Gothic Modernisms

By Andrew Smith; Jeff Wallace | Go to book overview

9
Vampirism, Masculinity and
Degeneracy: D. H. Lawrence's
Modernist Gothic
Andrew Smith

To link D. H. Lawrence to a modernist anda Gothic discourse would appear to be an improbable task. That it is possible to do so is due to the links which Lawrence's fascination with the body has to both a Gothic language of otherness and a modernist discourse of subjectivity. This Gothic dimension to his writings can be explored through an analysis of pseudo-scientific ideas about degeneration which were popular at the time. Such ideas, admittedly, are not usually regarded as underpinning modernism, but, as we shall see, Lawrence's specific deployment of such ideas is a response to the perceived physical and mental harm posed by modernist aesthetics.

What is at issue here is a covert presence in Lawrence's writing. My specific argument is that Lawrence in Sons and Lovers (1913) uses a range of Gothic images which can be linked to late nineteenth- and early twentieth-century theories of degeneracy. 1 Lawrence's position on these theories is ambiguous. He provides a critical response to such theories whilst simultaneously following and developing their ideas. This is all implicit in the novel as a subtext which can only be discerned in its shadowy forms. It is, however, an analysis of these forms which makes possible a materialist reading that links him to these debates about degeneracy. Before developing this argument I want to first outline Judith Wilt's important reading of Lawrence, because although my analysis departs from hers, I acknowledge that the links which she makes between Lawrence and the Gothic are significant for any account which tries to explain Lawrence's use of a Gothic idiom.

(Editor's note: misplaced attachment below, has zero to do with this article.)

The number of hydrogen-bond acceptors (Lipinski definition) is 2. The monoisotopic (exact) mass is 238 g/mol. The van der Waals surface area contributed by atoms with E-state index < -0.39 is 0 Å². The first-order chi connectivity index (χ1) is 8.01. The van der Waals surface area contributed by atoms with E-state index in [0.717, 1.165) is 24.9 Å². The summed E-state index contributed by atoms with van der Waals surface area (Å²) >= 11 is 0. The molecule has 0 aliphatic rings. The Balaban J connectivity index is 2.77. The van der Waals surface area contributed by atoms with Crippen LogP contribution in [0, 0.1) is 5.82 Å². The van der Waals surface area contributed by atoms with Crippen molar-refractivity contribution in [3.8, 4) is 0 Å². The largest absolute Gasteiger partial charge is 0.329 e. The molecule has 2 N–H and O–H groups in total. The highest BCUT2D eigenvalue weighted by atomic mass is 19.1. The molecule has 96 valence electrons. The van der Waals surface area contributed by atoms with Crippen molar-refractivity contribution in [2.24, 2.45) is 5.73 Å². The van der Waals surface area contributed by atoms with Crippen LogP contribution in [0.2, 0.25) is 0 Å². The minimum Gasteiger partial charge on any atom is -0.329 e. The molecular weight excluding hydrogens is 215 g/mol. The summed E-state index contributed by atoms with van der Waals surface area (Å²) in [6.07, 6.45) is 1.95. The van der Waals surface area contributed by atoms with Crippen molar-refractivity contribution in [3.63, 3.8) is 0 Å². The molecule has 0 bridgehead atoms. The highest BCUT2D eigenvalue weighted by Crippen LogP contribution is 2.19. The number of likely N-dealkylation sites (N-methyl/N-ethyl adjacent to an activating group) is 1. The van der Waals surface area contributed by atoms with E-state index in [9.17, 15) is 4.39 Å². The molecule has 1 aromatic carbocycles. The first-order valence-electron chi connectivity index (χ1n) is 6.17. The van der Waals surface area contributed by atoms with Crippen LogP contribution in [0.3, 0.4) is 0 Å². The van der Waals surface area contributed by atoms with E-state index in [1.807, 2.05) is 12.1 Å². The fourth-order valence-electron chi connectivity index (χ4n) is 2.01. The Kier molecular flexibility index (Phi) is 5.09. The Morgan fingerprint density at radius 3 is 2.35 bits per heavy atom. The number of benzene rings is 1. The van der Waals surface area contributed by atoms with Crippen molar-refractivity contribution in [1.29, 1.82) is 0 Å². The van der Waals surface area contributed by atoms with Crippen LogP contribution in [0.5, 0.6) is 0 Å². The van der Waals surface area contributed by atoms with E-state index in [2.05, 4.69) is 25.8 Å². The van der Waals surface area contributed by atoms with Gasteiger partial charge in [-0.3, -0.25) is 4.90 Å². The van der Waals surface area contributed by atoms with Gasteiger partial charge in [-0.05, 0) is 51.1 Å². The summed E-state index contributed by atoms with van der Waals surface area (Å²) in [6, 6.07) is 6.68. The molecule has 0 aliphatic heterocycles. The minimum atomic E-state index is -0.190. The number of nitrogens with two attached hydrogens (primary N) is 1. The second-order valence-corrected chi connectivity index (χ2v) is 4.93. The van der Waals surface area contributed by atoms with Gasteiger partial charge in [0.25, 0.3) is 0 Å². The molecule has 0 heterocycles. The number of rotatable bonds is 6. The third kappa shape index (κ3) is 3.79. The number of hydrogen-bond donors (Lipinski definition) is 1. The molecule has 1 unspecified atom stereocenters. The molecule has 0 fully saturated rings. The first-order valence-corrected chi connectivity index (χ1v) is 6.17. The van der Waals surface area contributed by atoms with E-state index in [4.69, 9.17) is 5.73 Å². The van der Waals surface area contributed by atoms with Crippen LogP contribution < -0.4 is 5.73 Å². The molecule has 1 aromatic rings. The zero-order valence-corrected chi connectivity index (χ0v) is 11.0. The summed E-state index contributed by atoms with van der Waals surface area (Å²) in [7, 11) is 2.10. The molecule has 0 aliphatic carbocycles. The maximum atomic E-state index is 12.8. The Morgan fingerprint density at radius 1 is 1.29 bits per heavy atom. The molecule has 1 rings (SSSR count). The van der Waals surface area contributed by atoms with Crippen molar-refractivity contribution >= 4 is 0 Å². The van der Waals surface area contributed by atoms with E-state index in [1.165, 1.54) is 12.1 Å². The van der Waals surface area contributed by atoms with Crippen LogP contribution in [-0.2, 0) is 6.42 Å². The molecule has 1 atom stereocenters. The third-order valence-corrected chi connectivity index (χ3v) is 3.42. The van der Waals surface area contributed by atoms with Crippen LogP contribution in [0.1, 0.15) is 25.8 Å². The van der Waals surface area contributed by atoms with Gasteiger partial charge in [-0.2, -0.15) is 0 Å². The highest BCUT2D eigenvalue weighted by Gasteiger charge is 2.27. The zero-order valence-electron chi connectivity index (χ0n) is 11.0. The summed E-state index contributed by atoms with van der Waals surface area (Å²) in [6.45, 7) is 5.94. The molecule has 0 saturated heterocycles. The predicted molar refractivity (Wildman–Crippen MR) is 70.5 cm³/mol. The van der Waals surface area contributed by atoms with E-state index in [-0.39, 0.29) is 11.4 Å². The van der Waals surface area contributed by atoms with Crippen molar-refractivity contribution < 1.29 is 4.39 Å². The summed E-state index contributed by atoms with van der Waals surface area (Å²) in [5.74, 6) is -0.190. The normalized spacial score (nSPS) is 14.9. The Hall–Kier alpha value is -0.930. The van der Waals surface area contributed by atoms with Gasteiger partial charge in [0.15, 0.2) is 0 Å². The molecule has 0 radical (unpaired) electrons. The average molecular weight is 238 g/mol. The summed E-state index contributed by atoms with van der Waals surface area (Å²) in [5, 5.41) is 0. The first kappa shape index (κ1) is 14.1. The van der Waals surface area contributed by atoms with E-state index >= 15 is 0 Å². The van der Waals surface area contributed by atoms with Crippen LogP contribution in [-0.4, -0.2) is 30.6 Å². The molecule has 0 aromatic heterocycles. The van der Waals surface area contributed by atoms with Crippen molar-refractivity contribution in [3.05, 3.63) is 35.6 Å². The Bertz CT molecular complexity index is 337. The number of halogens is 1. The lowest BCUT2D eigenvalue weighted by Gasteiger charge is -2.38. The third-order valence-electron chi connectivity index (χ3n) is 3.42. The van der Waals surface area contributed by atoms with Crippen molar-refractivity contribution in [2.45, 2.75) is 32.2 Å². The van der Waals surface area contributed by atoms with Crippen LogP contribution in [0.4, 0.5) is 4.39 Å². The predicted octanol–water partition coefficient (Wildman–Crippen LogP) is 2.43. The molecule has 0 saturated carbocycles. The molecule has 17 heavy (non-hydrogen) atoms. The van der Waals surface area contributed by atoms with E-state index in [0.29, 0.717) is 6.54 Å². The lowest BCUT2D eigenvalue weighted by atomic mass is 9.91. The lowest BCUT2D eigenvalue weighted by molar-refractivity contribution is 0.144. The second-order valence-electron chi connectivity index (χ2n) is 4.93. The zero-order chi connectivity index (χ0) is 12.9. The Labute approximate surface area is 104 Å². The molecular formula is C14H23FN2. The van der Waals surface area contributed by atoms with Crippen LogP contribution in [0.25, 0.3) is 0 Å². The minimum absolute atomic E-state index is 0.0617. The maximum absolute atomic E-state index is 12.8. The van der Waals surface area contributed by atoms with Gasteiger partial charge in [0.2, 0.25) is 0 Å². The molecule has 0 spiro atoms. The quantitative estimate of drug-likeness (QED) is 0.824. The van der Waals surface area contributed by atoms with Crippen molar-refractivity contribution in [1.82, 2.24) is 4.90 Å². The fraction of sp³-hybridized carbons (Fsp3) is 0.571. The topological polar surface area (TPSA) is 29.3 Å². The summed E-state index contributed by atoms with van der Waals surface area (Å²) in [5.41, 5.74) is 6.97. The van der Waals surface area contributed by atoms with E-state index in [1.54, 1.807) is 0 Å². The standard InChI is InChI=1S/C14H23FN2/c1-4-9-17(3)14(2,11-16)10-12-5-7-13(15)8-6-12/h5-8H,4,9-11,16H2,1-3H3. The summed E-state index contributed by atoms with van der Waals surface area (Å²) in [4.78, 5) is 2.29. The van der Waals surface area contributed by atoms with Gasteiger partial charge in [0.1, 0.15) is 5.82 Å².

It was Wilt's influential study, Ghosts of the Gothic (1980) which provided an important reassessment of writers not, at that time, readily

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